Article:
Newscasts

PNS Daily Newscast - February 19, 2020 


President Trump commutes the prison sentence of former Illinois Gov. Rod Blagojevich. Plus, warming expected to be hot topic at NV debate.

2020Talks - February 19, 2020 


Tonight's the Las Vegas debate, ahead of this weekend's Nevada caucuses. Some candidates are trying to regain the spotlight and others are trying to keep momentum.

Jobless Ohioans Waiting on Senate Action

July 12, 2010

COLUMBUS, Ohio - It's back to work for Congress today. Many are hoping an extension of federal jobless benefits will be the first item on the agenda in the Senate. The House passed an extension in May, but the Senate has not acted, leaving more than 100,000 Ohioans with no financial support and thousands more losing benefits each week.

Policy Matters Ohio research director Zach Schiller, who recently authored a report about the extension, says these aren't statistics...these are families trying to survive.

"So many families might have at least been able to buy gas or put food on the table or pay their mortgage and now will find they may not have any resources to do so, and they therefore have to resort to other government programs because they can't make do."

Out-of-work Ohioans have been eligible for up to 73 weeks of federally paid benefits, in addition to the regular 26 weeks of state benefits. Those against the extension are concerned about adding to the federal deficit, but Schiller says helping the unemployed will strengthen the economy, which in turn will help the deficit.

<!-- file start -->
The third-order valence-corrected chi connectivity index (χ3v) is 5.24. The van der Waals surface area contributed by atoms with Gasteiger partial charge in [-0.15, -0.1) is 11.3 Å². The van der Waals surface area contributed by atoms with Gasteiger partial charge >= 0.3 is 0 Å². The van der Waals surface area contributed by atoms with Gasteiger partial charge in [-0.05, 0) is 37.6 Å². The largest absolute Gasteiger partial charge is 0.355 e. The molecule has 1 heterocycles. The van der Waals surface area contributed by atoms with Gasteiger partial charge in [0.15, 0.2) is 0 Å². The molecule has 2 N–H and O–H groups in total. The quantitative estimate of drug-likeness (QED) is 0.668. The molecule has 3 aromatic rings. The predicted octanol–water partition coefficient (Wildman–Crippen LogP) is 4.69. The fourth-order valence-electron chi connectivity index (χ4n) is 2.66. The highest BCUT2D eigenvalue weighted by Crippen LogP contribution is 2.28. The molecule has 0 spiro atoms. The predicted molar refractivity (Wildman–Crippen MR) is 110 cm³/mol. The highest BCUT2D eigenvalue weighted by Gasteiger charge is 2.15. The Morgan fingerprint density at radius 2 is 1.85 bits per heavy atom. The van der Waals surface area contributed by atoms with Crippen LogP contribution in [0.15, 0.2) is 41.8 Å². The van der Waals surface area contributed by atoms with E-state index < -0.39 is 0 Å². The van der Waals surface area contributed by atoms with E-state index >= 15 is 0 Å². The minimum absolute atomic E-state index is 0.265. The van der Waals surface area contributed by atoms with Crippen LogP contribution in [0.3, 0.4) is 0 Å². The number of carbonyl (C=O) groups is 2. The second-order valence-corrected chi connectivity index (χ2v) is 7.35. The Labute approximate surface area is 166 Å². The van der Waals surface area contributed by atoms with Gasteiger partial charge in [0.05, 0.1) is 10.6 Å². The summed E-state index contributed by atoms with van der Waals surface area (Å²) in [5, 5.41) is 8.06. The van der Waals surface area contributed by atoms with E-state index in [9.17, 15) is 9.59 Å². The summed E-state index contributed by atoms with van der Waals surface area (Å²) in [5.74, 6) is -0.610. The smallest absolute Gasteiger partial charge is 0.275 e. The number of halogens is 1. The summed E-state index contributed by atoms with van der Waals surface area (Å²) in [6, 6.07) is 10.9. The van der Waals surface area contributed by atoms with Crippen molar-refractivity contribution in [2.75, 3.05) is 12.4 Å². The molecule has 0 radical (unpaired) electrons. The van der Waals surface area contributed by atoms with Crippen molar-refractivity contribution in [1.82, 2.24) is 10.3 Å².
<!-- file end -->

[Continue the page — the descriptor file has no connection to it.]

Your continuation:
There isn't much hope right now for those looking for work, as 10.7 percent of the labor force in Ohio is without a job. Schiller says it's a very weak labor market with very high long-term unemployment.

"Close to half of all of the unemployed have been without work for more than six months. This is why we need extended benefits, because we have more than five workers seeking jobs for every job opening."

Schiller adds that the share of jobless people who have been unemployed for more than 26 weeks is higher than at any time since data began being collected, soon after World War II.

The report is available at www.policymattersohio.org.

Mary Kuhlman, Public News Service - OH